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The gloves are not off yet

January 23, 2009 - Per Peterson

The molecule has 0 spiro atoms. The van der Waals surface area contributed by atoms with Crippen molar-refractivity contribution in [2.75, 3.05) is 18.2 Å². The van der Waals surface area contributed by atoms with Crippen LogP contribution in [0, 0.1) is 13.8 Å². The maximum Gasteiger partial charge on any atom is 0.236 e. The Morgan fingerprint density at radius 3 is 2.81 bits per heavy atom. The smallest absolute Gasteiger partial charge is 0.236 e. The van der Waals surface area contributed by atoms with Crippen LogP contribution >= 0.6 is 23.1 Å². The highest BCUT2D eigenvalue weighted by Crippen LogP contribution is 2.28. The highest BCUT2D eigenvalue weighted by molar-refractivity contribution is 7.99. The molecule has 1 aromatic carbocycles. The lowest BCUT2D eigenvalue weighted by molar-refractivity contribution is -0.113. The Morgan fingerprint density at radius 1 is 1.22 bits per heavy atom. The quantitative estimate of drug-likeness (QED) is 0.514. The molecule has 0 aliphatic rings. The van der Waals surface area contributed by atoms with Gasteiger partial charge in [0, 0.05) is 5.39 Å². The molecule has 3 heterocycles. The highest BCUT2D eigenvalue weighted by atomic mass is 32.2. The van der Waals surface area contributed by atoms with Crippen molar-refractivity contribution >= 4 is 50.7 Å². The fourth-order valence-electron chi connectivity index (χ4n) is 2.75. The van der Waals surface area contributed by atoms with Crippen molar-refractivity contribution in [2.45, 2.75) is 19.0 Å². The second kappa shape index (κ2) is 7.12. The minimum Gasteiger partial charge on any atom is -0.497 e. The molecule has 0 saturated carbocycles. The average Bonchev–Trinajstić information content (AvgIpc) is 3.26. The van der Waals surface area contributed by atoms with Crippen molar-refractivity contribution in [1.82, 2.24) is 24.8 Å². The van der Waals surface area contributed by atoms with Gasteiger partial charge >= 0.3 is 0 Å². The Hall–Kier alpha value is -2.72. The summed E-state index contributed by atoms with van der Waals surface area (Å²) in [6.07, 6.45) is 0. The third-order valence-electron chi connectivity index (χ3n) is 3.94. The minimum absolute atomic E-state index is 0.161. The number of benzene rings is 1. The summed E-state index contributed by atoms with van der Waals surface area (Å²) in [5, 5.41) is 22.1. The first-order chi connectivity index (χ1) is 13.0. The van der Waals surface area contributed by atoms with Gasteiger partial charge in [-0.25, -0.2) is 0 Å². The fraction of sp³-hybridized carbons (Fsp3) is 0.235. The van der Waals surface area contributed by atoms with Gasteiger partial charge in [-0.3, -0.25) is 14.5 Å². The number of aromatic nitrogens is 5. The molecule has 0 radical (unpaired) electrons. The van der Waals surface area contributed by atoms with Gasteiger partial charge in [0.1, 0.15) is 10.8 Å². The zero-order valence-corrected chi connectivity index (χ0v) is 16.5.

Senate candidates Norm Coleman and Al Franken put the gloves on months before the November election and probably went through a couple pairs as they traded nasty punches on a nearly daily basis throughout last summer. From the looks of things, Coleman’s not ready to take his off just yet. On Thursday, the Republican told the Associated Press that “any other Democrat other than the former “Saturday Night Love” comedian would have been elected” in this election. ‘‘A Minnesota-bred, traditional Democratic candidate probably could have waltzed into office in this cycle.’’ Coleman, who was hired Thursday as a consultant by the Republican Jewish Coalition, cited the economic downturn and the unpopularity of then-President George Bush for making it a tough environment for any Republican running for office. Coleman couldn’t be more right with his latest jab, and give him credit for telling it like it is when it comes to the black cloud hanging over the heads of most Republicans for the last couple years. If you had an “R” after your name during this last election season, it might as well stood for “running out of time” or “running on empty.” I thought the “Minnesota-bred” thing was a bit over the top, however, and probably not the kind of stone he would’ve wanted to cast BEFORE Nov. 4, because NEITHER of these candidates scream out Minnesota to me. Coleman was born in New York City, and Franken, although he was born in Minnesota, jettisoned after high school before moving back in 2005. It’s hard to say who’s MORE “Minnesotan.” It leaves me to wonder what the point is to his comments. The campaign’s over, Norm. You have nothing more to gain or lose here; it’s up to judges and lawyers now … gasp! Is this election hangover speaking? Maybe putting down his opponent so much during the last year (you’re guilty, too, Mr. Franken), got to be such habit that he couldn’t stop, even though it’s pretty pointless. I’m glad Coleman landed another gig. He might need the extra money. Should we assume by him taking this position that he — at least internally — is conceding the race to his opponent? Has his window of opportunity closed right on his fingers? Unless the courts overturn Franken’s 225-vote lead in the neverending story that is the Minnesota’s Senate race, he’ll need the paycheck. Anyway, thanks for one last jab, Mr. Coleman. I’m sure I speak for all Minnesotans when I say I've really missed the banter you and Mr. Franken shared last year.


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